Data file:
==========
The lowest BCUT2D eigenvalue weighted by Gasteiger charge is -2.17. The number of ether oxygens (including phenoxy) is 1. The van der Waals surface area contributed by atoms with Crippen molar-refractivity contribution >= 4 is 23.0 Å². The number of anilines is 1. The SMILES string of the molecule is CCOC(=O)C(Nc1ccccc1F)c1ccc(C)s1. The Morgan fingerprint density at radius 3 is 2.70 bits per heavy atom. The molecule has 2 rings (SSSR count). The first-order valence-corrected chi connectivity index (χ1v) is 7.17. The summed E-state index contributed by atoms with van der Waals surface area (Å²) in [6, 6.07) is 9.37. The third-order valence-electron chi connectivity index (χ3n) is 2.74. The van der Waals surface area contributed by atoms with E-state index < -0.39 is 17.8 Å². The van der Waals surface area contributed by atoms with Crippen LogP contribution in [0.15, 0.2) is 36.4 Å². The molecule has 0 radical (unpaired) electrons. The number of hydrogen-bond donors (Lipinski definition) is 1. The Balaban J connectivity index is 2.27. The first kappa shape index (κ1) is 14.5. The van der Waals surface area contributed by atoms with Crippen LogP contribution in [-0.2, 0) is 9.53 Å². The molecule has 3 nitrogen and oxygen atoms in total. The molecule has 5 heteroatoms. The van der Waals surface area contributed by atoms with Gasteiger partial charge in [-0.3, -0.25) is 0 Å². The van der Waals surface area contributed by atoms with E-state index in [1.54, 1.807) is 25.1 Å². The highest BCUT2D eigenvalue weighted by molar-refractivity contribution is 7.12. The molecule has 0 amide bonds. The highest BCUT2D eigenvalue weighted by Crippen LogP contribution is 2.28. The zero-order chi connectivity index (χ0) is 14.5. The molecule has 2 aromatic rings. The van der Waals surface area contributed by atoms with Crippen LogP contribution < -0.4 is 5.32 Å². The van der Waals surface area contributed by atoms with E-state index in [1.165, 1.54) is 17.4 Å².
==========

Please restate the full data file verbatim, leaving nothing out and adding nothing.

The lowest BCUT2D eigenvalue weighted by Gasteiger charge is -2.17. The number of ether oxygens (including phenoxy) is 1. The van der Waals surface area contributed by atoms with Crippen molar-refractivity contribution >= 4 is 23.0 Å². The number of anilines is 1. The SMILES string of the molecule is CCOC(=O)C(Nc1ccccc1F)c1ccc(C)s1. The Morgan fingerprint density at radius 3 is 2.70 bits per heavy atom. The molecule has 2 rings (SSSR count). The first-order valence-corrected chi connectivity index (χ1v) is 7.17. The summed E-state index contributed by atoms with van der Waals surface area (Å²) in [6, 6.07) is 9.37. The third-order valence-electron chi connectivity index (χ3n) is 2.74. The van der Waals surface area contributed by atoms with E-state index < -0.39 is 17.8 Å². The van der Waals surface area contributed by atoms with Crippen LogP contribution in [0.15, 0.2) is 36.4 Å². The molecule has 0 radical (unpaired) electrons. The number of hydrogen-bond donors (Lipinski definition) is 1. The Balaban J connectivity index is 2.27. The first kappa shape index (κ1) is 14.5. The van der Waals surface area contributed by atoms with Crippen LogP contribution in [-0.2, 0) is 9.53 Å². The molecule has 3 nitrogen and oxygen atoms in total. The molecule has 5 heteroatoms. The van der Waals surface area contributed by atoms with Gasteiger partial charge in [-0.3, -0.25) is 0 Å². The van der Waals surface area contributed by atoms with E-state index in [1.54, 1.807) is 25.1 Å². The highest BCUT2D eigenvalue weighted by molar-refractivity contribution is 7.12. The molecule has 0 amide bonds. The highest BCUT2D eigenvalue weighted by Crippen LogP contribution is 2.28. The zero-order chi connectivity index (χ0) is 14.5. The molecule has 2 aromatic rings. The van der Waals surface area contributed by atoms with Crippen LogP contribution < -0.4 is 5.32 Å². The van der Waals surface area contributed by atoms with E-state index in [1.165, 1.54) is 17.4 Å².